What’s The Point?

Today must be challenge the orthodoxy day on the Web. I love it.
Guest writing on Ad Age, Judy Shapiro says we can do better than to refer to advancements online as “Web 3.0.” After all, it’s the same Web it was yesterday, just with more cool shit than ever before.

…there’s a proverbial fly in this digital ointment and it is betrayed by the very name “Web 3.0.” It is paradoxical that the name, which is suited to a software release, is being used to metaphorically define a web that is meant to let us express our humanity. The irony of it all is rich.
If it were just a paradox, it would be an interesting intellectual thought experiment. But there’s more at stake here. Web 3.0 clearly tells us what is driving the next generation web — technology. I respectfully submit that if this future web is focused on technology alone, it can not succeed. What is required in equal measure to the technology is the introduction of the human element of trust. The internet is a digital society governed by the same principles as in the real world. Trust is the glue that holds societies together, and this is true of the web world, too. No doubt creating an intelligent web is cool, but without the foundation of trust Web 3.0 will be built on pillars of sand.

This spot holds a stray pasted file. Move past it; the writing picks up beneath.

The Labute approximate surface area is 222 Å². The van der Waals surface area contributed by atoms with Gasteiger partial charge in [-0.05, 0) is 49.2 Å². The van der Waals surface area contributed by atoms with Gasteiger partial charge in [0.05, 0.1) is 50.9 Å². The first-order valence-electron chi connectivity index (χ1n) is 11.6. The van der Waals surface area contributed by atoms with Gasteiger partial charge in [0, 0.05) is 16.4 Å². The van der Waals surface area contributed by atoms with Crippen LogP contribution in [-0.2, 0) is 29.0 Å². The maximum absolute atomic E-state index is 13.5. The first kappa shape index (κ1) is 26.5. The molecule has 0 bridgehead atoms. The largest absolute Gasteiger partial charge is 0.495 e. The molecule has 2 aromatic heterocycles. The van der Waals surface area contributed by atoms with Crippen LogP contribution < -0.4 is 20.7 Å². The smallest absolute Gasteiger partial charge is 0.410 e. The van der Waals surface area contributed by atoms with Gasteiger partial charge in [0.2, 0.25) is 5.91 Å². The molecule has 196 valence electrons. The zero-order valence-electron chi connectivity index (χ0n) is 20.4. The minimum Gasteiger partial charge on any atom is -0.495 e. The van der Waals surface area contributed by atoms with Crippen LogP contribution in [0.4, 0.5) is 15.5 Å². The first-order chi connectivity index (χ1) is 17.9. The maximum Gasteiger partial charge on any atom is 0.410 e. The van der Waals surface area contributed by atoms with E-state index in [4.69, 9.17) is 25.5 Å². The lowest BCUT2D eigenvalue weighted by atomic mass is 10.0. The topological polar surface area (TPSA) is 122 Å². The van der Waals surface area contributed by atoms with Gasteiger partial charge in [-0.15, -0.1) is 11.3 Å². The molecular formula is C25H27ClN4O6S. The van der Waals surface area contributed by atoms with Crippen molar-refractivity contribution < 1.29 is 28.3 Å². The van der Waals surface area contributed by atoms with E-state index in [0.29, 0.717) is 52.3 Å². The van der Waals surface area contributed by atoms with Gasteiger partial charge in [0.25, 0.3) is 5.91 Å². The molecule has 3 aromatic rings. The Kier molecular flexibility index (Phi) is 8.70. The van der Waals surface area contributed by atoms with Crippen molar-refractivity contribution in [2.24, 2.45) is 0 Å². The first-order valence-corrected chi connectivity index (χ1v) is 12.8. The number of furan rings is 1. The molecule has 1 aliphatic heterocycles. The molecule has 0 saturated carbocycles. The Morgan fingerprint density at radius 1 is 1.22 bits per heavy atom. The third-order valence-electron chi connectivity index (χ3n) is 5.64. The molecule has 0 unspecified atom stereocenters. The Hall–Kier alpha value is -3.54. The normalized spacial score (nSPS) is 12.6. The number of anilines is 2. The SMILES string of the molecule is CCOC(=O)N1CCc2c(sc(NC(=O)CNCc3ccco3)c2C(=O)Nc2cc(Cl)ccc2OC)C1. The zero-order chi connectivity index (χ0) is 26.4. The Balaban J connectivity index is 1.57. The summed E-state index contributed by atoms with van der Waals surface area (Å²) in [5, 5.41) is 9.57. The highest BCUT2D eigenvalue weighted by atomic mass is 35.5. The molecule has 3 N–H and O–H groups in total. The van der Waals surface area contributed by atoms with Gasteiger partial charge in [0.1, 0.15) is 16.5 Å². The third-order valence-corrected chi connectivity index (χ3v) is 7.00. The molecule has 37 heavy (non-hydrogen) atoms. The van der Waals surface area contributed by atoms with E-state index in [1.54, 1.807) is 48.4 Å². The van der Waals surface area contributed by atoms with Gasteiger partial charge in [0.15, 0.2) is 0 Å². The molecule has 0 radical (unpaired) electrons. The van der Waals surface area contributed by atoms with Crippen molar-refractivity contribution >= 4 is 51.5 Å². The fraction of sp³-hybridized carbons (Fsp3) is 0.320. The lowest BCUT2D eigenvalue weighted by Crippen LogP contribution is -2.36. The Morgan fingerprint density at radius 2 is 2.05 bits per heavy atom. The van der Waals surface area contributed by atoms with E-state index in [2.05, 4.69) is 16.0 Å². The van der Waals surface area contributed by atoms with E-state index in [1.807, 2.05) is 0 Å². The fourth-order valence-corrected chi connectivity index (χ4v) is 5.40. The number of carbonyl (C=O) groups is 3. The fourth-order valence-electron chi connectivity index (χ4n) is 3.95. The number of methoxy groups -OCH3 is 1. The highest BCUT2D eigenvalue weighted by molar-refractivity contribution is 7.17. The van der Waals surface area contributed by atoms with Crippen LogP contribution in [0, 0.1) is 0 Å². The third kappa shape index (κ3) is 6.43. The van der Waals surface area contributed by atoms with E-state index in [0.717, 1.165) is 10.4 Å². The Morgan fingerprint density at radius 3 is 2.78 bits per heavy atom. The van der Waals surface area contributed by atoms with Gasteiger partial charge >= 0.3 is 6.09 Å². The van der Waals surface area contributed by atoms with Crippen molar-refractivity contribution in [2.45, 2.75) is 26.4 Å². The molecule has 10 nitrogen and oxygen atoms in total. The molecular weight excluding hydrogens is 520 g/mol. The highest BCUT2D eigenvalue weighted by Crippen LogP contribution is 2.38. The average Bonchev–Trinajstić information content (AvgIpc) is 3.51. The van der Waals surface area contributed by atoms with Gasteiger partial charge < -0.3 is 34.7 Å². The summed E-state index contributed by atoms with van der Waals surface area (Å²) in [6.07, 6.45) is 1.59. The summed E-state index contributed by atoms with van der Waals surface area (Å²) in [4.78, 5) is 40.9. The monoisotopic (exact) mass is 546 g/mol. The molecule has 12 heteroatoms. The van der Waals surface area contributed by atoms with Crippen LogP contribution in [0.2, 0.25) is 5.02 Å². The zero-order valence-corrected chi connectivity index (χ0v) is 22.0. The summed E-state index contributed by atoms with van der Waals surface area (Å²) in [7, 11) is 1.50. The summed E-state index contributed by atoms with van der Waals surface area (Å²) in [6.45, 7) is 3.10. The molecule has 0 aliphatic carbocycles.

I would add that there are different levels of trust. There’s trust between friends (Facebook); trust between colleagues (LinkedIn); trust between bands and their fans (MySpace) and so on. There’s also trust between open and responsive companies and their customers (Zappos). Yet Shapiro’s line of thinking goes beyond these working examples. She’s saying if humanity isn’t being better served in some way by advances in communications technology, then what’s the point? Tools are wonderful, but it’s the careful, deliberate and repeated application of said tools that makes a garden grow.



About David Burn

I wrote my first ad for a political candidate when I was 17 years old. She won her race and I felt the seductive power of advertising for the first time. Today—after working for seven agencies in five states—I am head of brand strategy and creative at Bonehook in Portland, Oregon.